The inter-OS control software 23 provides a function that allows an continuous operation of either one of OS-A or OS-B, and interrupts and restart the other OS.
At first, what is described is an operation for terminating and restarting OS-B while operating continuously OS-A. In case that OS-B is shut down, or that OS-B is made terminated forcibly due to an exception, a routine of the inter-OS control software 23 is called and is made notified. As the inter-OS control software 23 does not allow OS-B to be switched from its suspend state to being in operation from this notification onward, only OS-A continues to be in operation. As OS-B is made started in responsive to a designated initialization routine called by the inter-OS control software 23, its restart can be executed in the similar manner to its ordinary start-up.
Next, what is described is an operation for terminating and restarting OS-A while operating continuously OS-B. When OS-A is shut down, the program executed on OS-A detects the execution of shut-down operation and notifies it to the inter-OS control software 23. When an exception occurs in OS-A, the interrupt handler of the inter-OS control software 23 judges the exception. In case that OS-A is shut down or an exception occurs, as the inter-OS control software 23 does not allow OS-B to be switched from its suspend state to being in operation, then OS-A continues to be in operation. However, if OS-A in a suspend state is made restarted in the similar manner to an ordinary start-up, common hard wares including a bus shared with OS-B are initialized, which may prevent OS-B from operating continuously. In order to solve this problem, a restart operation is performed in the procedure shown in FIG. 7 after terminating OS-A. When an electric power is applied, OS-A initializes the common hard wares (S51). Then, the inter-OS control software 23 operating as a device driver is provided with a timing for initialization process for the hard wares managed by OS-A, in which the context is stored (S52). In storing the context, the content of the register and the content of all the memory area managed by OS-A are copied on the memory area managed by the inter-OS control software 23. Then, the hard wares managed by OS-A are initialized by the individual device drivers of OS-A (S53). After completing this initialization process, OS-A goes to an ordinary operation state, and in case that OS-A is terminated due to a shut-down operation or an exception, the inter-OS control software 23 shuts down only OS-A in the above described manner (S54). Then, the inter-OS control software 23 restores the context stored at OS-A automatically or in responsive to the request from the program of OS-B (S55). That is, by referring to the context stored at the initialization process (S52) for the hard wares managed by OS-A, the content of the memory at the initialization state is recovered and the content of the register is recovered, and then, the operation of OS-A is restarted. With this procedure, as the execution of OS-A is restarted immediately after completing the set-up of the common hard wares managed by OS-A, and OS-A can be operated in an ordinary mode after only initializing the hard wares managed by OS-A, there is no need for initializing again the common hard wares shared by OS-B.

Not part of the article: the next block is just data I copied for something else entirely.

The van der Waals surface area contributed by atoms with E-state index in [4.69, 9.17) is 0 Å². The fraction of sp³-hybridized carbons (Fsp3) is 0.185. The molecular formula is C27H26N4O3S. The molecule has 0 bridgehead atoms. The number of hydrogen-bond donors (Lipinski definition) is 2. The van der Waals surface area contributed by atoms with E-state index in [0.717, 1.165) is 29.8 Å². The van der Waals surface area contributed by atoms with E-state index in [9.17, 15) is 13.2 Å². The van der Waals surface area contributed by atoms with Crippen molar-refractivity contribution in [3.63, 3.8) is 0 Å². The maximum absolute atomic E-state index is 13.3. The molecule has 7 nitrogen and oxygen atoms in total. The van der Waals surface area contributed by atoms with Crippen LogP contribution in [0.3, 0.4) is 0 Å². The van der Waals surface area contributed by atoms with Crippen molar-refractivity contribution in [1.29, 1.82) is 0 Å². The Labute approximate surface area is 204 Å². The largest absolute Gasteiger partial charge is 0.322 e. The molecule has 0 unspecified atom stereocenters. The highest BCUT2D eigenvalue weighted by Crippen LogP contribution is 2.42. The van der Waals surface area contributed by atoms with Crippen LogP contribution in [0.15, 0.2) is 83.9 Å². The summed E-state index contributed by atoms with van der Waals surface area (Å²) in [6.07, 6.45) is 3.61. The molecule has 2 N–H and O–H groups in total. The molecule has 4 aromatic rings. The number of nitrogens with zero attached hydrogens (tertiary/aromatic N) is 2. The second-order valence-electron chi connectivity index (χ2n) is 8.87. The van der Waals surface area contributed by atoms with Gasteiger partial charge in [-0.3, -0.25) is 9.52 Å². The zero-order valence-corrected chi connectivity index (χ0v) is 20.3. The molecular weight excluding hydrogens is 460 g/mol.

In this embodiment, as for OS-A used as a versatile OS, only the process for the interrupt controller 19 is modified, and other process or components are not modified. This makes it easier to add OS-B and the inter-OS control software 23 for OS-A used as a versatile OS.
According to the present invention, when operating plural OS's on a single CPU in the control apparatus, the area of influence of the abnormal behavior of OS's and their related programs can be localized, and the abnormal state can be transferred to an ordinary operation mode only by restarting the partial component on the basis of the individual OS's without terminating the whole control apparatus, which leads to increasing the reliability of the system. In addition, the operation of OS's can be observed from the space independent of the spaces for the ordinary operation of OS's and their programs.
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|U.S. Classification||710/260, 718/108|
|International Classification||G06F9/48, G06F9/455|
|Cooperative Classification||G06F9/45533, G06F9/4843, G06F9/4812|
|European Classification||G06F9/455H, G06F9/48C4, G06F9/48C2|
|Jun 1, 2000||AS||Assignment|
Owner name: HITACHI, LTD., JAPAN
Free format text: ASSIGNMENT OF ASSIGNORS INTEREST;ASSIGNORS:OHNO, HIROSHI;NAKAMURA, TOMOAKI;KANEKO, SHIGENORI;AND OTHERS;REEL/FRAME:010855/0206
Effective date: 20000515
|Aug 28, 2007||FPAY||Fee payment|
Year of fee payment: 4
|Aug 31, 2011||FPAY||Fee payment|
Year of fee payment: 8
|Nov 6, 2015||REMI||Maintenance fee reminder mailed|
|Mar 30, 2016||LAPS||Lapse for failure to pay maintenance fees|
|May 17, 2016||FP||Expired due to failure to pay maintenance fee|
Effective date: 20160330